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In the next couple of posts, we’ll wrap up our African Adventure. But it’s been a year since we first took off for our round the world trip, so I wanted to offer up a few words on leaving…
A year ago, we got on a plane at JFK airport in New York and woke up in Sao Paulo, Brazil. Nellu and I barely talked the whole flight. We were both still carrying the stress of the last week (and months really) — moving out of our apartment on Thursday, quitting our jobs on Friday and packing up everything so we could be on that Sunday night flight. Monday morning in Brazil, on a bad night’s sleep, we tried to follow the detailed directions to get from the airport to our host’s downtown apartment, communicating in broken English sprinkled with “obrigado,” the Portuguese word for thank you. This would be our new reality.
Now we’ve been gone for what seems like such a long time, our friends have started to ask if we’re ever coming home. We are, probably in June. But with a month at home last July and the extra month we needed here at the end to see family, friends, and a little bit more of Europe, we’ll have 14 months of distance from our old lives by the time we get back.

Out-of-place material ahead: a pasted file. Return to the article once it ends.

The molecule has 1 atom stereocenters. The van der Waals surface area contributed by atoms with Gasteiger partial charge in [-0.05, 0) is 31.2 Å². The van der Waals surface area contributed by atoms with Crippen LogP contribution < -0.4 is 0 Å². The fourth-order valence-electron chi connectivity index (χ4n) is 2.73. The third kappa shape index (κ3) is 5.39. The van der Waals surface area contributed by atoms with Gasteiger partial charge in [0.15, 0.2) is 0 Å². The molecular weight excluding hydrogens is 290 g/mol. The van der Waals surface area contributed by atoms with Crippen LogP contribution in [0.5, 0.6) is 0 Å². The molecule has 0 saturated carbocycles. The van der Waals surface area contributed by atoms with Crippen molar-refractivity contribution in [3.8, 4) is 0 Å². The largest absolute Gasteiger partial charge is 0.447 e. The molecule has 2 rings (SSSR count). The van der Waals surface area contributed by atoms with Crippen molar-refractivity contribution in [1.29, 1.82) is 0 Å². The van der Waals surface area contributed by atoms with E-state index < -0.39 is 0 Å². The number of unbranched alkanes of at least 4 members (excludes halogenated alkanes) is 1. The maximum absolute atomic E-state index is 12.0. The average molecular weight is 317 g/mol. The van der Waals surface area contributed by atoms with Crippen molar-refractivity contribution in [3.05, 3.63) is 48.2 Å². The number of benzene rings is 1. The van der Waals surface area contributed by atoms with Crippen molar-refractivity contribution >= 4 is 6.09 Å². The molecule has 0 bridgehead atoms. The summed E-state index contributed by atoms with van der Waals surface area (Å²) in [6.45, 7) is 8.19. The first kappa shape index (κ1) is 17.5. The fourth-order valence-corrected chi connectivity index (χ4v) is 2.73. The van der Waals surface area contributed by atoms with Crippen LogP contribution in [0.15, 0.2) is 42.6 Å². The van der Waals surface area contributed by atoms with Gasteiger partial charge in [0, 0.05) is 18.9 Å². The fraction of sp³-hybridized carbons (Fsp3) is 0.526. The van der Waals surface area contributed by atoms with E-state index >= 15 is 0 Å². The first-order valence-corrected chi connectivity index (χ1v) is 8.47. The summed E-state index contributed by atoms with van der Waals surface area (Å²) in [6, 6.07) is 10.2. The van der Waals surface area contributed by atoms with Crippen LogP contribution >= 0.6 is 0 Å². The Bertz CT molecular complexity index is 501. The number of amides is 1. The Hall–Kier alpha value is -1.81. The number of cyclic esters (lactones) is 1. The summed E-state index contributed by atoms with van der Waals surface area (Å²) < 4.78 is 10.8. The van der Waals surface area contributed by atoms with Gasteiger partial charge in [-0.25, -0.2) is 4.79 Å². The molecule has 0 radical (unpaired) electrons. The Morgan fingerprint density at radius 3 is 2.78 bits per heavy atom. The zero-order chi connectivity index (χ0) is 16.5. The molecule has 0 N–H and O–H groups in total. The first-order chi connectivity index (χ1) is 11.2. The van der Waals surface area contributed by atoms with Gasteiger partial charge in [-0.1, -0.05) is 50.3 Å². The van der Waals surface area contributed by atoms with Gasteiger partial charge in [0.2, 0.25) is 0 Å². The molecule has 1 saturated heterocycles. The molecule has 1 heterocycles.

The biggest lesson I’ve learned from all this time on the road: the importance of stepping outside the institutions we live in – or more simply – the importance of leaving. It’s so easy to think that our world is the whole world. We give undue attention to minor bumps (it’s the end of the world). We miss opportunities because we’re so singularly focused (or perhaps so generally distracted) that we’ve got our blindsiders on. We fail to question all the little assumptions we make every day about the way we live because when everything works as well as it does in our modern society (and so cheaply), we have no reason to think differently.
I’m still dumbfounded that the only time we’ve used a clothes dryer in the last year was during our month at home. I also can’t tell you the number of times we’ve bought milk in bags or paid more than $5 for a gallon of gas.
We don’t have jobs when we get home. We’ll be summering in Connecticut (my favorite euphemism for living with my parents) until we get our acts together. I am not exactly sure what we’ll do but I’m hoping to find a middle ground between this life and our old one.